In an attempt to prove the MLA’s validity, the Plaintiff had argued that it was not bound by section 6(1) since the said provision only applies to a local franchise (and local franchisor), whereas the BrainBuilder business is a foreign franchise. With regard to section 6A(1), since the onus was on the First Defendant to register with the FDD, the Plaintiff contended that it should not be penalised for the First Defendant’s omission to do so.

The Court rejected the Plaintiff’s arguments and held that both the Plaintiff and the First Defendant were obliged to register with the FDD under the respective provisions, which are deemed mandatory. By applying a purposive construction, the Court reasoned that section 6(1) applies to all franchisors, local and foreign alike, including a master franchisee. In its view, to hold otherwise would mean:

  • an absurdity whereby local franchisors would have to register with the FDD under section 6(1), but foreign franchisors would be exempted from such requirement. Under the FA, only the Minister of Domestic Trade and Consumer Affairs may exempt a franchisor, local or foreign, from this requirement under section 6(1); and
  • there would be an injustice caused to franchisees of foreign franchises, as a foreign franchisor would not have to comply with the mandatory provision under section 6(1).

In view of the Plaintiff’s and First Defendant’s failure to comply with the mandatory requirements of sections 6(1) and 6A(1) respectively, the MLA was held to be void in its entirety and therefore unenforceable.


 By adopting the ‘substance over form’ doctrine, the Courts are not bound by labels or descriptions given to agreements, but such determination is based on the legal consequences of such agreements, having regard to the true nature of the rights and obligations agreed by the parties. Accordingly, it is important for franchisors to note that an agreement will still be considered as a franchise agreement once the cumulative conditions in the FA are present, regardless of whether it is labeled as a license, consultancy, or management agreement, or otherwise.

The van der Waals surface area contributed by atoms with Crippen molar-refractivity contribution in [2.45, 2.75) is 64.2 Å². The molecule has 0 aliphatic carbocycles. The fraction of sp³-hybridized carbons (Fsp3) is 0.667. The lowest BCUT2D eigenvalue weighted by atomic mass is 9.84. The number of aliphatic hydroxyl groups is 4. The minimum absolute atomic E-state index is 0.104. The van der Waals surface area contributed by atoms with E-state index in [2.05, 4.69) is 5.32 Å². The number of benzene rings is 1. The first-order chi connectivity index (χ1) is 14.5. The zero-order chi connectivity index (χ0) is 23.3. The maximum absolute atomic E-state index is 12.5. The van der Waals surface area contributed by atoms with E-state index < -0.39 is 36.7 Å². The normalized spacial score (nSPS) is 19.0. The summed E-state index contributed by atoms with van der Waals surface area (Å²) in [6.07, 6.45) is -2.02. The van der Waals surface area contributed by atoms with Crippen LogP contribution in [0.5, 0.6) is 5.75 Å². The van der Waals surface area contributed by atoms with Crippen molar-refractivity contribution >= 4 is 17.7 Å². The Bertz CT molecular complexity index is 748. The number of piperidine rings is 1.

It is interesting to note that the High Court did not consider section 54(1) in its decision, which governs the sale of foreign franchises in Malaysia. Would the outcome have been different had section 54(1) been raised and discussed? Would it have invoked the legal maxim, generalibus specialia derogant, meaning that a specific provision in a statute would exclude the operation of a general provision, thereby affirming the current practice of requiring foreign franchisors to seek approval under section 54(1) only?

Under the current practices of the FDD, local franchisors and local master franchisees are required to register under section 6, whereas foreign franchisors only have to seek approval under section 54. Unlike local franchisors and local master franchisees, foreign franchisors are thus not required to provide disclosure documents or file annual reports.

In the aftermath of this decision however, the FDD has plans to require all foreign franchisors to register under section 6, in addition to seeking approval under section 54. The FDD has now construed the section 54 application as a “visa” or “permit”, that is, a pre-condition to be complied with by foreign franchisors, prior to seeking registration under section 6. Notwithstanding there being additional requirements under section 6 (amongst others, the need for the franchise agreement to be translated into the national language, and the submission of training and operation manuals), the FDD is considering an automatic registration for foreign franchisors who have obtained prior approval under section 54. However, only time will tell whether the FDD will impose more stringent requirements on foreign franchisors, which may necessitate full compliance with all registration requirements under section 6.